Kasil put forth the savviest effort to capture and keep the attention of event attendees. Entourage's Rex Lee started the set with the first couple of models following in white tank tops with each pair of jeans. Guess that was just the warm-up. Not too long into the showcase, the models started to appear with little but a pair of Kasil jeans and shoes, walking down with arms crossed over their chests. When Survivor winner Yul Kwon stepped forth in his topless/denim outfit, a collective and blatantly female whoop erupted. And while there were pants besides jeans shown, it was ultimately their dark denim collection that stole the focus. The rather effective usage of half-nakedness reinforced awareness of the jeans, after everyone adjusted to the fact that the models were sans tops. No matter what is worn (or is not worn) with it, the particular dark wash and the more flattering straight-leg and boot-leg fits lend a cool understated sophistication to the jeans. Even better, each pair looked as if they were treated enough to avoid the fresh-from-the-store-rack look that is a common curse of new jeans. It's just the type of denim that would allow a girl to wear her black velvet blazer and a pair of sexy d'Orsay heels without feeling like she's over-dressed.
While staying within the dark palette set by Bleu de Chine, Blanc is decidedly more luxe. Its counterpart might offer a line for people on the go, but Blanc's pieces affect enough movement so it looks as if the wearer is on the go without having to set forth any action. All this is accomplished with the careful draping of the material. It is body-conscious in a way that downplays any potential flaws of the wearer. It is also the draping that saves the collection from coming across too utilitarian.
Mae offers a flash of frill for the young professionals fresh out of college. The collection is a series of mix-and-match tailored vests and shorts, along with ladylike sleeveless and three-quarter-sleeve blouses. Meanwhile, despite fashion pubs having declared that the skinny pant is out, Mae put out an array of interpretations on the skinny pant paired with a big metallic bag for those who have refused to give up the silhouette. Rex Lee reappears to model, later followed by Heroes actor James Kyson Lee who closes the showcase.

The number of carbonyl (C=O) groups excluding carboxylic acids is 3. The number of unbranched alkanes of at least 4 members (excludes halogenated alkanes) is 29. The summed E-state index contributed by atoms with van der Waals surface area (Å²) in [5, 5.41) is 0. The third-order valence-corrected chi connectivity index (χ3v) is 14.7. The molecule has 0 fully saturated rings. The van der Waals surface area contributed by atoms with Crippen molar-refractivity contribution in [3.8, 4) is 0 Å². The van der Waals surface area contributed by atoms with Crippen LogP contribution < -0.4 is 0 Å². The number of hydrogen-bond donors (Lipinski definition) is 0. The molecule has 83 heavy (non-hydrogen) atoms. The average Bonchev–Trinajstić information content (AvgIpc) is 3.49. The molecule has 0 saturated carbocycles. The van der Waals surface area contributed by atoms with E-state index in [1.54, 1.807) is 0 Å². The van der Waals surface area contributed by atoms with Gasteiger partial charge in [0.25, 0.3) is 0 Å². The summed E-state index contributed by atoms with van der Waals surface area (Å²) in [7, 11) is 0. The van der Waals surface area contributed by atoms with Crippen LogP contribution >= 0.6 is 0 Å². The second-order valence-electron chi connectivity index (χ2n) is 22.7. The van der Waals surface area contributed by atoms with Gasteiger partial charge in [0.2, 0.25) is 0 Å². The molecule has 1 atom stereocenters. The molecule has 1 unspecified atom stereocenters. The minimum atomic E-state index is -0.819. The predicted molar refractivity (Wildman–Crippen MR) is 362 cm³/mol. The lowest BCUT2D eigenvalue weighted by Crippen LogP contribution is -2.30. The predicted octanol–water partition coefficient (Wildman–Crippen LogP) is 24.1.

For reasons that most likely had to do with the limitations of time, the Imasu showcase was nevertheless not as cohesive in providing a narrative as the other lines. All at once, Kelly Nishimoto evokes the grandiose excesses of the 80s prom dress, unevenly pairs a sleek black satin button-down with a bright yellow satin balloon skirt, and brings out a rather unflattering multi-tiered black dress. Like Bleu de Chine, Imasu has a penchant for hoods too. In Imasu's case, though, the hood brought out mixed results in application. It looked out of place on an otherwise well-constructed black dress with lace overlay. On the stretchy black dress with the elaborately shirred back, it is the perfect touch. It reinfuses the right amount of laidback chill to a dress on the borderline of over-exaggeration as the shirring would have thrown off the casually chic material. Despite the somewhat disjointed presentation, there were definite standouts, such as the ethereal boho chic thin-strapped dress that split away at the empire waist to reveal a hot pink slip as well as the aforementioned black dress that is so fabulously shirred and casually hooded.
Date Posted: 10/5/2007